Women and the War - Inspired by their own knowing: Women, disability, and complex challenges

Women and the War - Inspired by their own knowing: Women, disability, and complex challenges

Blog post written by Phillipa Tucker – Coordinator Eastern and Central Europe, EDF

Much has been written about the war in Ukraine, but seldom do we read about the complexities of being a woman with disabilities during the war. Layers of human diversity, such as gender, age, income, location, and language have acted to compound an already fragile existence for many women, but the added layer of disability status is one which can, depending on environment, increase a person’s exposure to risk. On the face of it, the solutions to these challenges might seem obvious, but often it is in the nuanced details of people’s private lives that we are reminded that an altogether unusual solution might be what is needed. What we seldom acknowledge is that these people know best what the solutions might be. 

Women and the war 

Women inside Ukraine quickly and effectively adapted their existing skills and resources to the new situation and the evolving needs, leveraging existing networks to create initiatives that responded to the emerging situation. Women have organized since the very beginning of the war in roles which have been vital to the basic survival of people in the country, from preparing food, organizing transport to replacing farmers to ensure crops produce food. From the early days of the war, women also played a role as soldiers and in manufacturing military supplies such as camouflage nets. Increasingly women are also being trained in military combat, demining and other traditionally “male only” roles. “The perception of women, in general, has been very paternalistic,” said Anna Kvit, a Ukrainian sociologist who specializes in gender studies. “With this war that escalated in 2022, the agency of women not only increased, but it also became more visible.”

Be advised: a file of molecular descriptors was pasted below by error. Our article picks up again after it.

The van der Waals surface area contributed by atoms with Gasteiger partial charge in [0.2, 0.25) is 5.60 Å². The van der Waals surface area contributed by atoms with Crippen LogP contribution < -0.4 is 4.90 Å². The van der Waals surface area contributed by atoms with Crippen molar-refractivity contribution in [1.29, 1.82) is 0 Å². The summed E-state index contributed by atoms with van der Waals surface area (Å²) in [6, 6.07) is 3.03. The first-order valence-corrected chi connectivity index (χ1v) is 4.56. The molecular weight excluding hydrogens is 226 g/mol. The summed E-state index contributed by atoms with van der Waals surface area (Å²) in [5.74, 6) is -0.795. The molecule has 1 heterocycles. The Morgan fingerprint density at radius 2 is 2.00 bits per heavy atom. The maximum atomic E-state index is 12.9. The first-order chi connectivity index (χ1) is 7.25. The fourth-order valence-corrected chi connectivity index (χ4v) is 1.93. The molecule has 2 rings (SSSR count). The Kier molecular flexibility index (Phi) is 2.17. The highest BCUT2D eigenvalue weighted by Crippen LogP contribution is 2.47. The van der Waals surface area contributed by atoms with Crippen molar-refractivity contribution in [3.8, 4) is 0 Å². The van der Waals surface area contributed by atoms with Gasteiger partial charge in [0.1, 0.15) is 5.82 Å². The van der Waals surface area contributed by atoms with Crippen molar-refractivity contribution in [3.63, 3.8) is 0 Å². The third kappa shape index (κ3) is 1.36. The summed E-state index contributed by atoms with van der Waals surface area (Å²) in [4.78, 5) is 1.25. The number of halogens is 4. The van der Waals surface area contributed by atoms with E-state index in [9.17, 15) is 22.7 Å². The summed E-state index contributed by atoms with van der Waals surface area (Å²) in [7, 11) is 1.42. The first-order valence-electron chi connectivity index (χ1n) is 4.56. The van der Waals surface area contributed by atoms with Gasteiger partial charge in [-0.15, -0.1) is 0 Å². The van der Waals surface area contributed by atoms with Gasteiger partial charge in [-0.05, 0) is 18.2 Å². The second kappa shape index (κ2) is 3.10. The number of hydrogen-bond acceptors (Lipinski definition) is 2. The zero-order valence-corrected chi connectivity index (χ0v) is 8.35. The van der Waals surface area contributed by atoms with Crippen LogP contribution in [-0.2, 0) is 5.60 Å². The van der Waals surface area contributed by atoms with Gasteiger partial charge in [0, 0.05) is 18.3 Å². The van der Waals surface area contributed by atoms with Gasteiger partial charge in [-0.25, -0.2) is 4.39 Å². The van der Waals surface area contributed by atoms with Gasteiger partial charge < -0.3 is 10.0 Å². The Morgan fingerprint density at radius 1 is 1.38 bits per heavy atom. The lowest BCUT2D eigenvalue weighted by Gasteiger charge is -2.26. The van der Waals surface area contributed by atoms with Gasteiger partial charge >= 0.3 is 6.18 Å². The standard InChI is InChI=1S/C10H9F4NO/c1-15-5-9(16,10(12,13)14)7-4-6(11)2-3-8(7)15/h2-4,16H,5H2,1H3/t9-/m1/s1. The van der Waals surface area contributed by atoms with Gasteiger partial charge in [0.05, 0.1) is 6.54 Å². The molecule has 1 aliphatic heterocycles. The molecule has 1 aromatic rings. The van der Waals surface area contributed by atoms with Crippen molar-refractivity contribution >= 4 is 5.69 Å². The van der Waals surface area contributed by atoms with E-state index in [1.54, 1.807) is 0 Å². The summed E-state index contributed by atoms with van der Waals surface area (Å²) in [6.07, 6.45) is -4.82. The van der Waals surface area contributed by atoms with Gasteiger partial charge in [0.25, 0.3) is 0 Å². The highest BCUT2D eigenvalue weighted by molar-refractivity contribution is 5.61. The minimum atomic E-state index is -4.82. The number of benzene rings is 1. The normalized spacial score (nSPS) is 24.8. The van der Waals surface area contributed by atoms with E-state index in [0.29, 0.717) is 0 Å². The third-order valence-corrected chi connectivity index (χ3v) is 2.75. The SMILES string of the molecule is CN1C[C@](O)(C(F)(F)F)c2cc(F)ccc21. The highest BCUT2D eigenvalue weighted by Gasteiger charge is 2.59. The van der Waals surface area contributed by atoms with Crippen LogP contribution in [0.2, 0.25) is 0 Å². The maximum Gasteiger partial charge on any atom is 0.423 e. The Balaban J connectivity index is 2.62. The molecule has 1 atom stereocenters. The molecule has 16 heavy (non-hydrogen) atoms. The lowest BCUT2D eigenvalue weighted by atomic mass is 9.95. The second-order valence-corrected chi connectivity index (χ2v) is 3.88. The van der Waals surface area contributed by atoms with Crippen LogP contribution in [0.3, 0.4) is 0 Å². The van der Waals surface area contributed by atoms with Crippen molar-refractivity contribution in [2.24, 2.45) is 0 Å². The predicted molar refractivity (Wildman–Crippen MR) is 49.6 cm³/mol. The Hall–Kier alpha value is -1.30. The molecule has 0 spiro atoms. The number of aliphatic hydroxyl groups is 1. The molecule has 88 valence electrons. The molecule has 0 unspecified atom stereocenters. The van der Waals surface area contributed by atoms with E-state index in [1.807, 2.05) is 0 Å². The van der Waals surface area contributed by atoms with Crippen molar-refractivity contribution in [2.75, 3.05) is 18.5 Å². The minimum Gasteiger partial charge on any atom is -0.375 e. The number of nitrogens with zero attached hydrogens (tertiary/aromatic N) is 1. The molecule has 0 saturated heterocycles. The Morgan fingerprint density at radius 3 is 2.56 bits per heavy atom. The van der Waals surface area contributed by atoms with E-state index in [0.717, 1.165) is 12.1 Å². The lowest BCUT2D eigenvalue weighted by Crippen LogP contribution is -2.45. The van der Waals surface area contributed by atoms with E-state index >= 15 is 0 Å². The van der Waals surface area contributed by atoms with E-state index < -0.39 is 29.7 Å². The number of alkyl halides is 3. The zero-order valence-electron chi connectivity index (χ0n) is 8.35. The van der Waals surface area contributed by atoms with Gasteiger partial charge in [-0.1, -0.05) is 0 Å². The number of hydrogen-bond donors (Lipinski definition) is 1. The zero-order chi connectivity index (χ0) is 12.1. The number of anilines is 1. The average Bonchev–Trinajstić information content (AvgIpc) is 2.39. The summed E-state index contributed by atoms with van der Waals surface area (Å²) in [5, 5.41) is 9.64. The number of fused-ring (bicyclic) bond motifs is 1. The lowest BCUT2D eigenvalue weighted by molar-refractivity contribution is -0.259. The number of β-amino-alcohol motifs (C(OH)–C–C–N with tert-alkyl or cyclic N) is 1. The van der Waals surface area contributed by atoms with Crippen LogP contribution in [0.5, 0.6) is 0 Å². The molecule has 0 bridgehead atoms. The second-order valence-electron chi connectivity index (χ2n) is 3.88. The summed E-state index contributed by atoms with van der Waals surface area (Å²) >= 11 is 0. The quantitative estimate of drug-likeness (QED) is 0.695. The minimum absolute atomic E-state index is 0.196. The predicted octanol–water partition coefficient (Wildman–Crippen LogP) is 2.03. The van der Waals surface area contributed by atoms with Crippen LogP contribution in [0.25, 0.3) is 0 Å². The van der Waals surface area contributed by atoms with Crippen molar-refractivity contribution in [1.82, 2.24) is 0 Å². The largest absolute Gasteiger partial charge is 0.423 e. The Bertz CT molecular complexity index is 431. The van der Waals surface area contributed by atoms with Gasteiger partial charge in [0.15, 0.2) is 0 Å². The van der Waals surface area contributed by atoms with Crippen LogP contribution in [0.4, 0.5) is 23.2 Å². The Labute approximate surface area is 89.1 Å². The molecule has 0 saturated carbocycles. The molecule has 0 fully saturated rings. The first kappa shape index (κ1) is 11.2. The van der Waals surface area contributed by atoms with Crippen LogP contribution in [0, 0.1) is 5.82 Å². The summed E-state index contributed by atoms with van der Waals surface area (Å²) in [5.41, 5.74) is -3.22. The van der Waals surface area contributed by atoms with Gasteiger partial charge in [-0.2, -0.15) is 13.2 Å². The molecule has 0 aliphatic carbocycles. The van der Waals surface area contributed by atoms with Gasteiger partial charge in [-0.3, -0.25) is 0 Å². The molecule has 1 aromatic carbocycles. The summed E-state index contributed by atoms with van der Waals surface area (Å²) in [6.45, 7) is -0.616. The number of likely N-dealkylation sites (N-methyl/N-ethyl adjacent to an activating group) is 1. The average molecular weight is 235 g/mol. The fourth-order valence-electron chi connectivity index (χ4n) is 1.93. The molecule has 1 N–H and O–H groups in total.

Women are both “responding and inspiring” says deputy regional director of UN Women, Blerta Cela. But women are also carrying additional burdens more heavily than male counterparts. For example, the medical care and nursing of injured soldiers has significantly increased the workload of nurses and healthcare workers in Ukraine, mostly women. Childcare was always considered more of a women’s role, but the war has meant that the responsibility has shifted almost solely onto women as men were conscripted in the very early stage of the war.